At the other side of University Place is the temporary home of Mathematics & Statistics.
Cross University Avenue at the traffic lights.
On this side of University Avenue is the University’s newest building, which is pivotal to our £1bn campus development. The flagship James McCune Smith Learning Hub is due to open in 2020 and will be an inspirational and diverse learning space, combining a flexible study environment with technology-enabled teaching.
Our Institute of Health & Wellbeing and Research Hub are two of the next buildings that will be completed.
Turn right and walk up the hill. Turn left along the first road on your left, University Gardens.
University Gardens is home to subjects in the College of Arts. The Queen Margaret Union at the end has cafes, a bar, a games room, study spaces and a nightclub. Next door is Computing Science (Sir Alwyn Williams Building).
Across the plaza is the Boyd Orr Building, home to lecture theatres, seminar rooms and labs, and the Gregory Building, home to Archaeology, Geology and Earth Science.
Walk back to University Avenue along the north side of University Gardens, bear left, then turn left up the hill immediately after the traffic lights.
Rising in front of you is our University Library, which has 12 floors, more than 2.5m books and e-books and extensive online resources. It is open 361 days a year. Next door is The Hunterian Art Gallery and The Mackintosh House.
Opposite is Student Services (in the green and blue Fraser Building), where students can get help with exams, finance, welfare, studying abroad, careers and accommodation. There’s also a GP surgery, bookshop and food court.
Walk back down to University Avenue, carry on left past the pillared Wellington Church, then turn left along Oakfield Avenue.
On Oakfield Avenue sits Electronic & Electrical Engineering, Civil Engineering and our sports centre, the Stevenson Building, which recently underwent a £10m refurbishment.
Our sports facilities include a gym, cardio suite, conditioning and strength suite, two squash courts, a 25m swimming pool, sauna, steam room and over 80 exercise classes every week. Membership is free for students staying in University accommodation and there are around 50 sports clubs to join.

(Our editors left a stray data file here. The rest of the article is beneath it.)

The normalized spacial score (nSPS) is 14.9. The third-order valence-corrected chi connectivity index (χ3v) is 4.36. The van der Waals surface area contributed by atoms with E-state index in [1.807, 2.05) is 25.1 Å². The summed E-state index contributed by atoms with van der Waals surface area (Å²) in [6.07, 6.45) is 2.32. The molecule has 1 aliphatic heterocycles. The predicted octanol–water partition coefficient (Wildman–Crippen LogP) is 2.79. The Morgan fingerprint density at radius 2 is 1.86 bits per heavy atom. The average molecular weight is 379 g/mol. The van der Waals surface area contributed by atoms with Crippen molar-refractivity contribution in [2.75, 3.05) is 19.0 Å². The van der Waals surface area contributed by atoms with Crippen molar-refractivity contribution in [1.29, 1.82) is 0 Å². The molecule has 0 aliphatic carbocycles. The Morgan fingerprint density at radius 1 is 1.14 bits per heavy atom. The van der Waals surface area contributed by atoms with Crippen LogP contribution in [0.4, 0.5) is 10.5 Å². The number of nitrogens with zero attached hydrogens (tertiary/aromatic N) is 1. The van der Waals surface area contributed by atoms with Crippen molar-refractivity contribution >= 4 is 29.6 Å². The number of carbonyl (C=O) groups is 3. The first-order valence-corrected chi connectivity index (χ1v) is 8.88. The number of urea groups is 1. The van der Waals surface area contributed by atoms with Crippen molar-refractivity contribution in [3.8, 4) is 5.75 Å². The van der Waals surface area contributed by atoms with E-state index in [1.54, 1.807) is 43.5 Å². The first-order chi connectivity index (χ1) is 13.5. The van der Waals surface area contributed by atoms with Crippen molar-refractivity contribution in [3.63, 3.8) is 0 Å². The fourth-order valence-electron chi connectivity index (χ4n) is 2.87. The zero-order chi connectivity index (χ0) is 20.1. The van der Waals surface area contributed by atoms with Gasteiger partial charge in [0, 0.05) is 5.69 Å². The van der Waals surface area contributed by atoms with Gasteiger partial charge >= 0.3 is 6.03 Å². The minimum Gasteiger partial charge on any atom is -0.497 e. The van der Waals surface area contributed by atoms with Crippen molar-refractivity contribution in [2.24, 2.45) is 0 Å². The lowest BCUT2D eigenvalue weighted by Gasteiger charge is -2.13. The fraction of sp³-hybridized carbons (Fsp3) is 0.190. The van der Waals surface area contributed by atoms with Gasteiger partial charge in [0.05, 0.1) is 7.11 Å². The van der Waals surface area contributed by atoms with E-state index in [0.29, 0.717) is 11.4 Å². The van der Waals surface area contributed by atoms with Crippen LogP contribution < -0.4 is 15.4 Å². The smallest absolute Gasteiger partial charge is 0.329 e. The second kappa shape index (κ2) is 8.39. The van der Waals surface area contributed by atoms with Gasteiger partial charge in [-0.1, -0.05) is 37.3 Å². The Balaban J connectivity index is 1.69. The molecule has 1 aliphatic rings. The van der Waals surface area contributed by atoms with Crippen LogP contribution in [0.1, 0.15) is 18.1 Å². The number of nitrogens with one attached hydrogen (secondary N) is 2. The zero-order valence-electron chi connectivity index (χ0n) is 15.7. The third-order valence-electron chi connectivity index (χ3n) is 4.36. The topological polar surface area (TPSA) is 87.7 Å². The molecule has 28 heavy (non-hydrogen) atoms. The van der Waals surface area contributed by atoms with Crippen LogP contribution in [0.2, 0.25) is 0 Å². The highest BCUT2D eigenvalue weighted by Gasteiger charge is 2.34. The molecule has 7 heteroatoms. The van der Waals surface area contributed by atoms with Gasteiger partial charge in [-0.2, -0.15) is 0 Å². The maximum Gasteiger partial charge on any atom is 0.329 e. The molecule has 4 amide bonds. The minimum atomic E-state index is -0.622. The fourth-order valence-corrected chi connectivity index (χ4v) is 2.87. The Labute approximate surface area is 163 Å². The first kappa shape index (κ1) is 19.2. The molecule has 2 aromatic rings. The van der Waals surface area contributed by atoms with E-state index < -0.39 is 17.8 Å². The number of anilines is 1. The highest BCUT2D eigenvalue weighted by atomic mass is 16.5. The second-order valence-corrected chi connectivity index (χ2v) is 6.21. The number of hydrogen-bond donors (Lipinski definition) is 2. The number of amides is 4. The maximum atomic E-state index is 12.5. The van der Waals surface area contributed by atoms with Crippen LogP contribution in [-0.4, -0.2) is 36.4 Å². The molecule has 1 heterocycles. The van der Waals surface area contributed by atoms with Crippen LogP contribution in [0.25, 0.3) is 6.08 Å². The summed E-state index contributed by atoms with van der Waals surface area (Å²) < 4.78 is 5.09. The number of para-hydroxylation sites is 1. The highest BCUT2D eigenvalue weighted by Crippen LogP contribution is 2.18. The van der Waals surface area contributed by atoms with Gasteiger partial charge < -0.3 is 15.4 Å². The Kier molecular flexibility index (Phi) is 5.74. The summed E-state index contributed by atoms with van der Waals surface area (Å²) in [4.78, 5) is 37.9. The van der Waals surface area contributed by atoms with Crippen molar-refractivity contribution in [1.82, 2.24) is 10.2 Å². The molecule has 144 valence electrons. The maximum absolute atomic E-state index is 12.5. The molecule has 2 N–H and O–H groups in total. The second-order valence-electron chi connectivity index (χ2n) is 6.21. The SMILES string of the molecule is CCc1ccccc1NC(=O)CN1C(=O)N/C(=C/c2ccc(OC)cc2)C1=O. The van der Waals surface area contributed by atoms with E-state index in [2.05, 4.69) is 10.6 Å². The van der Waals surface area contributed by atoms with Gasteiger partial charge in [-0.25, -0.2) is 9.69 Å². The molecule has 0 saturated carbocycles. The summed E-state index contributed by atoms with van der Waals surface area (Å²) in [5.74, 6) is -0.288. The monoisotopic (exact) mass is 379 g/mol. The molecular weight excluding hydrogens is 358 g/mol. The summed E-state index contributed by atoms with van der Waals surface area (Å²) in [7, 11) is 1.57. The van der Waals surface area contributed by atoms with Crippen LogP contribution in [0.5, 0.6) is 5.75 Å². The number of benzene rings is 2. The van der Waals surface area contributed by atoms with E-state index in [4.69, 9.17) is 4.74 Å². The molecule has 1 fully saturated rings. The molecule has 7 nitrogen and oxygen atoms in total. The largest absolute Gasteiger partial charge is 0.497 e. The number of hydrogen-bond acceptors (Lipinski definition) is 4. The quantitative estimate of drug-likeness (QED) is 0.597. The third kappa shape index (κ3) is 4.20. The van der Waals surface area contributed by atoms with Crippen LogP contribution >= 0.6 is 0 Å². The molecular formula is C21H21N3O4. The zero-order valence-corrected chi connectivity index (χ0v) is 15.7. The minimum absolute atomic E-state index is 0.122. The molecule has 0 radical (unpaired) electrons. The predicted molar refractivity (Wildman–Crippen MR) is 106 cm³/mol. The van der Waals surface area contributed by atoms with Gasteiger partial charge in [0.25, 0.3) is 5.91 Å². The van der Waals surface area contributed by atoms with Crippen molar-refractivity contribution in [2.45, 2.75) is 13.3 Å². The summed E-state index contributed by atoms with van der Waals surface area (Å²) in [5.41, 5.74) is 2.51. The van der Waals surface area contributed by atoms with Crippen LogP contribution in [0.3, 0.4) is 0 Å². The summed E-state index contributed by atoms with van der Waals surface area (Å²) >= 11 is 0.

Turn right down Gibson Street and right on University Avenue. Stop outside the Glasgow University Union.
Founded in 1885, the Glasgow University Union has no fewer than nine bars, a nightclub, two libraries, a debating chamber, snooker and pool hall, convenience store, cafe and coffee shop.
Across the road is Theatre, Film & TV, in a specially converted church that houses a theatre, film studio and cinema. Performances, public talks and film festivals are held here. If you were to continue down Gibson Street from here you would reach our School of Education.
Walk back up University Avenue, crossing at the first set of traffic lights.
Pearce Lodge, to your left, was moved brick by brick in 1870 from the city centre. Many of the inscriptions in the masonry date from the mid-1600s.
Behind is the James Watt South Building, home to Aeronautical, Aerospace, Biomedical, Mechanical, Mechatronics and Product Design Engineering. Students can design and build F1 cars to race at the international universities’ competition Formula Student.
Walk up University Avenue to the iron gates outside the main building.
This is where your tour ends. The Memorial Gates were presented to the University in 1952 to honour 29 outstanding individuals from our first 500 years.
Behind the gates, in the ground floor of our main building underneath The Hunterian Museum, is the University Gift Shop. It stocks an eclectic mix of gifts, books, stationery and University clothing.
Also on the ground floor of the main building is the One A The Square cafe and restaurant, where you may wish to end your tour with a welcome refreshment.